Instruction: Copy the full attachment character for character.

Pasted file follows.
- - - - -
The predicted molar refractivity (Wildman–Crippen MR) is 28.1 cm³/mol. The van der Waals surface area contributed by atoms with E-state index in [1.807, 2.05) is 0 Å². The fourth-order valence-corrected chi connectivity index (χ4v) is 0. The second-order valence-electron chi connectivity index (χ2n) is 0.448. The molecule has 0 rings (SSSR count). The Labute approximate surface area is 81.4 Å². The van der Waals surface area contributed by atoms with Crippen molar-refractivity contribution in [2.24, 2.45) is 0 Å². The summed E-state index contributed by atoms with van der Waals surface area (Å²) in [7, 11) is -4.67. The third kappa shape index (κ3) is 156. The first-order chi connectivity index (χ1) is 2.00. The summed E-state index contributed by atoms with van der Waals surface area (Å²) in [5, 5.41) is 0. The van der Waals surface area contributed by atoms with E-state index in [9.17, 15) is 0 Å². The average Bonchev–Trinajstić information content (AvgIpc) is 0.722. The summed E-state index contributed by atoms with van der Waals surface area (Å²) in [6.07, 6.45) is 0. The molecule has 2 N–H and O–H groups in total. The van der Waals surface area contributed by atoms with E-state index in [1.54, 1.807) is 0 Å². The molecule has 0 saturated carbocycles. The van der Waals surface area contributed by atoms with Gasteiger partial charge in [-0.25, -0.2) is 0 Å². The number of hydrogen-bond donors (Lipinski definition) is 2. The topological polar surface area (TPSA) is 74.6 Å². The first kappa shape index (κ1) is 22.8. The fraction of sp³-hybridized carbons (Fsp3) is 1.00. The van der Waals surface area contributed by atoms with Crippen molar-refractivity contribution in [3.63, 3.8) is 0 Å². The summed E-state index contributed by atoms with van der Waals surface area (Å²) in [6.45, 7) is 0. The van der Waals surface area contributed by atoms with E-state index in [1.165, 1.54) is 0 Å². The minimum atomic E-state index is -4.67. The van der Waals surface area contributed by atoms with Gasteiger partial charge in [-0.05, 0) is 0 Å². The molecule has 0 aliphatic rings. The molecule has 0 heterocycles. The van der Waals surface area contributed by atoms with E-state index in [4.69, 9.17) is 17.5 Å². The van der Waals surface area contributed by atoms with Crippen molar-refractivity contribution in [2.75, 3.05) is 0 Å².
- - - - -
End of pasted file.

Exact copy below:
The predicted molar refractivity (Wildman–Crippen MR) is 28.1 cm³/mol. The van der Waals surface area contributed by atoms with E-state index in [1.807, 2.05) is 0 Å². The fourth-order valence-corrected chi connectivity index (χ4v) is 0. The second-order valence-electron chi connectivity index (χ2n) is 0.448. The molecule has 0 rings (SSSR count). The Labute approximate surface area is 81.4 Å². The van der Waals surface area contributed by atoms with Crippen molar-refractivity contribution in [2.24, 2.45) is 0 Å². The summed E-state index contributed by atoms with van der Waals surface area (Å²) in [7, 11) is -4.67. The third kappa shape index (κ3) is 156. The first-order chi connectivity index (χ1) is 2.00. The summed E-state index contributed by atoms with van der Waals surface area (Å²) in [5, 5.41) is 0. The van der Waals surface area contributed by atoms with E-state index in [9.17, 15) is 0 Å². The average Bonchev–Trinajstić information content (AvgIpc) is 0.722. The summed E-state index contributed by atoms with van der Waals surface area (Å²) in [6.07, 6.45) is 0. The molecule has 2 N–H and O–H groups in total. The van der Waals surface area contributed by atoms with E-state index in [1.54, 1.807) is 0 Å². The molecule has 0 saturated carbocycles. The van der Waals surface area contributed by atoms with Gasteiger partial charge in [-0.25, -0.2) is 0 Å². The number of hydrogen-bond donors (Lipinski definition) is 2. The topological polar surface area (TPSA) is 74.6 Å². The first kappa shape index (κ1) is 22.8. The fraction of sp³-hybridized carbons (Fsp3) is 1.00. The van der Waals surface area contributed by atoms with Crippen molar-refractivity contribution in [3.63, 3.8) is 0 Å². The summed E-state index contributed by atoms with van der Waals surface area (Å²) in [6.45, 7) is 0. The van der Waals surface area contributed by atoms with E-state index in [1.165, 1.54) is 0 Å². The minimum atomic E-state index is -4.67. The van der Waals surface area contributed by atoms with Gasteiger partial charge in [-0.05, 0) is 0 Å². The molecule has 0 aliphatic rings. The molecule has 0 heterocycles. The van der Waals surface area contributed by atoms with E-state index in [4.69, 9.17) is 17.5 Å². The van der Waals surface area contributed by atoms with Crippen molar-refractivity contribution in [2.75, 3.05) is 0 Å².